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Most people don't become millionaires through inheritance, extreme income, and so forth; they become millionaires because they save more than they spend, usually by a substantial amount, invest widely, buy a house and keep it, and marry and don't get divorced. Stanley and Danko's book The Millionaire Next Door describes this phenomenon: http://www.amazon.com/Millionaire-Next-Door-Thomas-Stanley/d... and what wealth in America actually looks like.

That's a slow way of becoming a millionaire. People want to become millionaire the fast way.

It's still hard work though. However, you can probably combine the advice in that book and speed up the process of becoming a millionaire.

Once you get to that, I think you can live off a 3 percent interest. That's 30,000 dollars. I am pretty sure you can manage that if you live like a college student.

30.000 dollars is enough for middle-class living in the Third world :)

I'd spend part of the capital though, or invest on something with a better interest rate (like living off real-estate rent - my grandparents do that).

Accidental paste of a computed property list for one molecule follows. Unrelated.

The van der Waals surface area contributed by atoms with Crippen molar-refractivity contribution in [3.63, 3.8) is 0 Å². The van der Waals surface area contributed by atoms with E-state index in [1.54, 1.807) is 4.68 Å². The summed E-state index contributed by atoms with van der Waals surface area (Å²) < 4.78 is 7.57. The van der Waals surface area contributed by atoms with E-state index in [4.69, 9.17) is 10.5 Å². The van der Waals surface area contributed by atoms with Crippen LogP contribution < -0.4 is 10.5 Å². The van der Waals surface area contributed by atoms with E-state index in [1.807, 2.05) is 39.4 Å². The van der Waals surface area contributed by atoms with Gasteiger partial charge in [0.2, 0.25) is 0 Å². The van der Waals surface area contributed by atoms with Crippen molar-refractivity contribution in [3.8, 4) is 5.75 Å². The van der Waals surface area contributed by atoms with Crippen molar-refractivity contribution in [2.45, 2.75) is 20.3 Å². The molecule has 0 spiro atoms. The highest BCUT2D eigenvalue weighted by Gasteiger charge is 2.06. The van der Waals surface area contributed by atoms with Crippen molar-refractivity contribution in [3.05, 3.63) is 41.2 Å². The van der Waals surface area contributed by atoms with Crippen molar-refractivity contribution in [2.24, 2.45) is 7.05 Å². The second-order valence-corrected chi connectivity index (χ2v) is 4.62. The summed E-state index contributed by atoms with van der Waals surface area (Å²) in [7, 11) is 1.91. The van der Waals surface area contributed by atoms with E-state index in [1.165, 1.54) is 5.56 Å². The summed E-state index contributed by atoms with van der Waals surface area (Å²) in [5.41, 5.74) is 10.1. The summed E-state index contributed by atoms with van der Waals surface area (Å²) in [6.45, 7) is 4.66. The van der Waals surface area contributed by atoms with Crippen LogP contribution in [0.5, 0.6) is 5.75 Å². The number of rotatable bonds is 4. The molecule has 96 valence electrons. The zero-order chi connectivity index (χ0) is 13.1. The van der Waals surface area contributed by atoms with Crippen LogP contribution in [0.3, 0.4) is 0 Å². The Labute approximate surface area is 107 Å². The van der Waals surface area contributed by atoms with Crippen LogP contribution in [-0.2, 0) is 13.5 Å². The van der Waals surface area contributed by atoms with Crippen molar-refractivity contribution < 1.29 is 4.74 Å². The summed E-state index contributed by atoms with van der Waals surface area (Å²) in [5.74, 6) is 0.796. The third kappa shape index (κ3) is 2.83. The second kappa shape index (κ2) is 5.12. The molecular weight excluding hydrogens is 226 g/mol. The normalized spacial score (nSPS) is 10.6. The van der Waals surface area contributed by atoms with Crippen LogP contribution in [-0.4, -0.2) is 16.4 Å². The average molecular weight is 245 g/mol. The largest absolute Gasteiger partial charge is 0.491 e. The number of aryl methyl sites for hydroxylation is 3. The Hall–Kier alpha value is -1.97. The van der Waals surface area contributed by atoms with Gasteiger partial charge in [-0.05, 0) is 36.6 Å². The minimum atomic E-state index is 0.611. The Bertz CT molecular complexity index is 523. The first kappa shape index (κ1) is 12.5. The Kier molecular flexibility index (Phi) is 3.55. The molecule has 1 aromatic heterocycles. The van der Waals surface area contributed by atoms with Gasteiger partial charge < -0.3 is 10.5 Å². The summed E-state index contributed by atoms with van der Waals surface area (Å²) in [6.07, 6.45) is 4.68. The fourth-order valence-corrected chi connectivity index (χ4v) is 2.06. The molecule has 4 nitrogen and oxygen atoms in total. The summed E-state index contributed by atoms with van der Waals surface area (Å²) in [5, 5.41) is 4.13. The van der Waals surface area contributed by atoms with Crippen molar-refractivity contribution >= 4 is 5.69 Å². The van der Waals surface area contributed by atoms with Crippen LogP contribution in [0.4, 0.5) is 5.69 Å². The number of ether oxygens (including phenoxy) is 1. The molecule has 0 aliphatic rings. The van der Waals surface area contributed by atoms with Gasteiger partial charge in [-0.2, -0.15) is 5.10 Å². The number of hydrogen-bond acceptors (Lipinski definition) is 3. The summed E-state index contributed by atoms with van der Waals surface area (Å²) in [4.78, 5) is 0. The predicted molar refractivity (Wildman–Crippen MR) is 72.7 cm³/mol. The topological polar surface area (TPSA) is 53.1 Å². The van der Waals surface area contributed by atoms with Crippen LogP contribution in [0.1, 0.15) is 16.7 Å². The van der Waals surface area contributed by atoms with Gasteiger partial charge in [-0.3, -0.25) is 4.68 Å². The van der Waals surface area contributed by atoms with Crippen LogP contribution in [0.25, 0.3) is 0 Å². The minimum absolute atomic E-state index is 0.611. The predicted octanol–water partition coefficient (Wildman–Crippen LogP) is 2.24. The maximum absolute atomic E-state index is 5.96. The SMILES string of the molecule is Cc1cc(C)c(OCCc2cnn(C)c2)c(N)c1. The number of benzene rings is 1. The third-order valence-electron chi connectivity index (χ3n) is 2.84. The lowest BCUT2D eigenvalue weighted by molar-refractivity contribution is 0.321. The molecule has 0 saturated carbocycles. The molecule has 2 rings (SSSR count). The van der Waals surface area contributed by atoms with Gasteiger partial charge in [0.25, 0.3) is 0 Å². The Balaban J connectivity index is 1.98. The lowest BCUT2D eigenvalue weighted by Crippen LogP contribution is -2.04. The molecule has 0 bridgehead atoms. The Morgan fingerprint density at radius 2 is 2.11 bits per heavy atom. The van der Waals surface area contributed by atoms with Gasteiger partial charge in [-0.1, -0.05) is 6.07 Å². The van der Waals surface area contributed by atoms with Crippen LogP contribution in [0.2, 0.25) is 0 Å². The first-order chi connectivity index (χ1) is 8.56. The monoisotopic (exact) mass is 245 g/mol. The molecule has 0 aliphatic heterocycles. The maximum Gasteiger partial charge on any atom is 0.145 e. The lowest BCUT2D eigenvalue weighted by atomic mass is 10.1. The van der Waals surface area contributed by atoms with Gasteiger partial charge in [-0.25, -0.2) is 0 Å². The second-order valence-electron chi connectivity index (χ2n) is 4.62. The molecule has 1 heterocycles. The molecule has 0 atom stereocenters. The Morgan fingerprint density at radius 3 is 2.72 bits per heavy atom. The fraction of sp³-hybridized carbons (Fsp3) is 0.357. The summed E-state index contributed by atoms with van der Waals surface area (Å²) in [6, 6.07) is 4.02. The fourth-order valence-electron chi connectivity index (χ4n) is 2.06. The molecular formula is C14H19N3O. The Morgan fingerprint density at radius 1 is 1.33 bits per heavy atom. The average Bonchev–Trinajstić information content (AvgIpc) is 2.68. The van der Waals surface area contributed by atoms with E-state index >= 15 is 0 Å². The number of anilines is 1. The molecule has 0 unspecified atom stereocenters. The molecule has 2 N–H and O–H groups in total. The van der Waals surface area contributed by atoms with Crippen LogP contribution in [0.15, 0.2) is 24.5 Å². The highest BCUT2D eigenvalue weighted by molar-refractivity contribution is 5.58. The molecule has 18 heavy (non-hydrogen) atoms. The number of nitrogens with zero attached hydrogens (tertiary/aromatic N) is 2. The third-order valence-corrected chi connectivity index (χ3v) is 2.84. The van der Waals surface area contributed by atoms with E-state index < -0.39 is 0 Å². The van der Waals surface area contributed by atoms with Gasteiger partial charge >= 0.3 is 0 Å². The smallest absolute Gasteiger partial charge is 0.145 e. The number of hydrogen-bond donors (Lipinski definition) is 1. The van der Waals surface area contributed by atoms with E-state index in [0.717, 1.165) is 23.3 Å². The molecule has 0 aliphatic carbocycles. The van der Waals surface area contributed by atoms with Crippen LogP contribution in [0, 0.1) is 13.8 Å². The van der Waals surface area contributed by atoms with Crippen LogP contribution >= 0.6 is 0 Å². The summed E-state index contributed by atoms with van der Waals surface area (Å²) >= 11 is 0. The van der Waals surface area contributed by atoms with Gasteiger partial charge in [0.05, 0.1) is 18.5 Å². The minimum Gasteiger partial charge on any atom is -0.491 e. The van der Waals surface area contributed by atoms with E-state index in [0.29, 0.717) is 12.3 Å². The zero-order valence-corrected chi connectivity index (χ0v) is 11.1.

The book Fooled by Randomness on the other hand argues that the picture painted by The Millionaire Next Door is skewed by a double survivorship bias: it describes people who not only saved more than they spent, invested, etc. but also

(a) Happened to pick the stocks that outperformed the market, and (b) Invested during one of the strongest bull markets in history.

(Not to say who's right or wrong, just wanted to bring up an interesting counterpoint.)

As good as that book was, I liked Stanley's "The Millionaire Mind" even more: http://www.amazon.com/Millionaire-Mind-Thomas-J-Stanley/dp/0...

There were two groups that stood out in the book:

1. Professionals who did well and invested wisely. He noted that most professionals who do well, spend all of their income and often even more.

2. Business owners.

Both groups became millionaires through one means: business ownership - through stocks in case 1 and directly through case two.

I know several people who've done very well and it's because of their businesses. A junkyard owner, an owner of an electrician company, an owner of a used tire business are among those who have little or no post-high-school education. They all have far more in the bank than I do.

Note that all of these are all what the blog post calls "unsexy" businesses. They provide a product or service and charge for it.

The first million didn't happen for them in 3 years. But it did happen and for at least two of them (I lost touch with the junk yard owner) the money just keeps coming in.

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